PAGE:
Tokyo’s Setagaya Ward has said it may follow Shibuya’s lead in recognizing long-term same-sex couples, days after the neighboring district announced a vote on the matter.
Mayor Nobuto Hosaka of Setagaya, Tokyo’s most populous ward, said Shibuya’s move to consider declaring such relationships as “equivalent to marriage” was a precedent which prompted Setagaya to examine what it can do to aid its own residents.
His words were seen as a further blossoming of municipal understanding of the needs of sexual minorities.
Hosaka was speaking during a coming-of-age ceremony for LGBT (lesbian, gay, bisexual and transgender) youths on Sunday, said an official in the Setagaya Ward Office.
Shibuya’s proposal, announced Thursday, was widely hailed as groundbreaking. Although it would not be legally binding and still requires approval by the municipal assembly, it would alleviate some of the discrimination and hardship experienced by sexual minorities in a largely conservative society. Shibuya assembly members will vote on the measure during a session slated to convene in early March.
“We will strive to create a society that values diversity and respects human rights,” Hosaka said separately on Twitter on Sunday.
Aya Kamikawa, a transgender Setagaya assemblywoman, is reportedly also planning to submit a petition to Hosaka in early March calling on the ward to follow Shibuya’s lead. Kamikawa was not immediately available for comment.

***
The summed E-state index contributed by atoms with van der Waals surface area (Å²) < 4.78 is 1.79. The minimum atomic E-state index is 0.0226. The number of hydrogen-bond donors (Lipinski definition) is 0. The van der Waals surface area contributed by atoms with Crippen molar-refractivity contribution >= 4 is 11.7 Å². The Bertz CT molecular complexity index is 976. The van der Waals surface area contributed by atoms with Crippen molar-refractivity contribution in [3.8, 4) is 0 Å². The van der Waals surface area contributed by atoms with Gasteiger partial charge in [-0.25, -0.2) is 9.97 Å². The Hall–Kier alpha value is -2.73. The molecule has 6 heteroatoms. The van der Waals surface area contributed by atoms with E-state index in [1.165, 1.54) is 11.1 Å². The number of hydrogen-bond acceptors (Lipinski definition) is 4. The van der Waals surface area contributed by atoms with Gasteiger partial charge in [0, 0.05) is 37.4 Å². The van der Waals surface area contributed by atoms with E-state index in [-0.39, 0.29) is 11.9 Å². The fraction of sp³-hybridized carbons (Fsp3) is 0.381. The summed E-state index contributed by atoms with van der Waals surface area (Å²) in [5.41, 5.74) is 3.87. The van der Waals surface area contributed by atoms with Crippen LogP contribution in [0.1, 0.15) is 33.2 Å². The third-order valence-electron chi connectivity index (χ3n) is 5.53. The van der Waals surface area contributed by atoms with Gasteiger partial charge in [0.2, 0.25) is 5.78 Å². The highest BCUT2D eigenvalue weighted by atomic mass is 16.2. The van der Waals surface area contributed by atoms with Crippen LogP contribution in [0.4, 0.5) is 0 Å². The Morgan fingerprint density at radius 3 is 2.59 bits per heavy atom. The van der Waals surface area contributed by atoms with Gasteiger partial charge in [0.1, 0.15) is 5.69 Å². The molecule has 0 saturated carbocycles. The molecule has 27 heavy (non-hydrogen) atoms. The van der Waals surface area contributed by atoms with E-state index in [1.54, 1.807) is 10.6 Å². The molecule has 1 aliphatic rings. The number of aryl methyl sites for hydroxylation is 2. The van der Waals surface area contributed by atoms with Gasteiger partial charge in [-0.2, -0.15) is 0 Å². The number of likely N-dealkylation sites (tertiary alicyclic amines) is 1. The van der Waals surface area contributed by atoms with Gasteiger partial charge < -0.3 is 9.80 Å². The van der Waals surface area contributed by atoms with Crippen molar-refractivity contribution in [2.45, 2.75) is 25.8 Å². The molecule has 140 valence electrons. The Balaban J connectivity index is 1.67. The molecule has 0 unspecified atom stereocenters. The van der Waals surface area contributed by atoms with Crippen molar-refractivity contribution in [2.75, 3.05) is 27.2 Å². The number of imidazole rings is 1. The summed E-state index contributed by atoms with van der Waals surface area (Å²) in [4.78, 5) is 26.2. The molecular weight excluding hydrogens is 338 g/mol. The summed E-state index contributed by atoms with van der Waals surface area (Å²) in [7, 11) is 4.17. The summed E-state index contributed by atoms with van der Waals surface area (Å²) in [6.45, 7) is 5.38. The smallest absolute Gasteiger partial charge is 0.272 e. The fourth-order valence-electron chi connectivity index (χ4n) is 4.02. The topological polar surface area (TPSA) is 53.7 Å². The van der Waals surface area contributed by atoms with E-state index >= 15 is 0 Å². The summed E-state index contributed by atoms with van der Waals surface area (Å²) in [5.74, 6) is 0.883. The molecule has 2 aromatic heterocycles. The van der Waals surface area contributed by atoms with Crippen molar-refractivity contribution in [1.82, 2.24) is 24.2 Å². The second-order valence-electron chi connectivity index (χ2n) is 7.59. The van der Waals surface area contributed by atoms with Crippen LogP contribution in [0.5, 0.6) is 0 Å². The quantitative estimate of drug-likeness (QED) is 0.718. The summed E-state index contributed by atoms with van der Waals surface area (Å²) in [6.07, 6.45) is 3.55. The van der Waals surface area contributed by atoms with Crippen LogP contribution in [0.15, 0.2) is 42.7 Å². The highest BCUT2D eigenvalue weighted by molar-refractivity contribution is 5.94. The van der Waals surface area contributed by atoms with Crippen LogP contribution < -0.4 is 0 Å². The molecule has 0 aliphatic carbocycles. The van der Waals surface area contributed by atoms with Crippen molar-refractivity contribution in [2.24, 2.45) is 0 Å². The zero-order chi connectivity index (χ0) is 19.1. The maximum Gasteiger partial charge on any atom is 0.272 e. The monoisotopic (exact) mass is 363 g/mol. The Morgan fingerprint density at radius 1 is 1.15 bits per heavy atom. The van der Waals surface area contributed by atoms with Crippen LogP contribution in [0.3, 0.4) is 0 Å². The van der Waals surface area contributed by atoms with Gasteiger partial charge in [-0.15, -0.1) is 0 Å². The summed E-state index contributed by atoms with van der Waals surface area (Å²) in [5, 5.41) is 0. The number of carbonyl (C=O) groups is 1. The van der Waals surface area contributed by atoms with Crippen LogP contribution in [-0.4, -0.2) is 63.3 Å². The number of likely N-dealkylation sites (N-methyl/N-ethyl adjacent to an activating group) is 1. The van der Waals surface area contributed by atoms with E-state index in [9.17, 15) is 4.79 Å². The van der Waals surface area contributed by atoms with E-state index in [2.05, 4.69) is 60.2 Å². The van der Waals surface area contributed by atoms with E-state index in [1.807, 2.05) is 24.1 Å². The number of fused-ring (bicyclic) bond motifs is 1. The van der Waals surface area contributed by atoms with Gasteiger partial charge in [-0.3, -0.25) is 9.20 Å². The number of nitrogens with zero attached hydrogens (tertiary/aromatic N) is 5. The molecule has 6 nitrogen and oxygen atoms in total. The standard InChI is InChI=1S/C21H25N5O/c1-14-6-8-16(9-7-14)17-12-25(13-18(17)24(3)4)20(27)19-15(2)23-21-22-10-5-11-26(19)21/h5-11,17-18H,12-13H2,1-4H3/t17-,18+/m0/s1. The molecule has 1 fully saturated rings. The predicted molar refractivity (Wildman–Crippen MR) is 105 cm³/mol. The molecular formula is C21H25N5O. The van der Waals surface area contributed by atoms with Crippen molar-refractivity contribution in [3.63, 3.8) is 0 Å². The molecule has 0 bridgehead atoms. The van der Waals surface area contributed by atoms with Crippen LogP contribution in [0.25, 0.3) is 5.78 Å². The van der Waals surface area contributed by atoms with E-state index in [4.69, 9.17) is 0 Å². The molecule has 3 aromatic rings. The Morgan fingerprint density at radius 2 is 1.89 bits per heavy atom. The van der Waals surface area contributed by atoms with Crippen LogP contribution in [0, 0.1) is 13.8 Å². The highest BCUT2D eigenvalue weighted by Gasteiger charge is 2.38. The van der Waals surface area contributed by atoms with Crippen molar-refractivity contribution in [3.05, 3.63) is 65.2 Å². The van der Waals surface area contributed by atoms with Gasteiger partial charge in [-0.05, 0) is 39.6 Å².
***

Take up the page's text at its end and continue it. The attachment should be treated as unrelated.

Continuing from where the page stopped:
In response to a question by Kamikawa at a plenary assembly session in September, Hosaka reaffirmed his ward’s commitment to rooting out prejudice and discrimination against sexual minorities, including homosexuals and those diagnosed with gender identity disorder.
Hosaka stressed the need to kick-start debate on how to safeguard their human rights, adding that he would ask officials to examine existing initiatives both in Japan and worldwide as the ward determines what it can do to recognize its homosexual couples.
Setagaya is known for sensitivity to its LGBT residents, and activists credit it with a series of past measures to meet their concerns incrementally.
In 2003, it removed a male/female gender box from some official documents, recognizing that sexuality doesn’t always match gender.
The ward also operates a counseling hotline catering to sexual minorities and others, and holds an annual seminar for its officials on LGBT equality.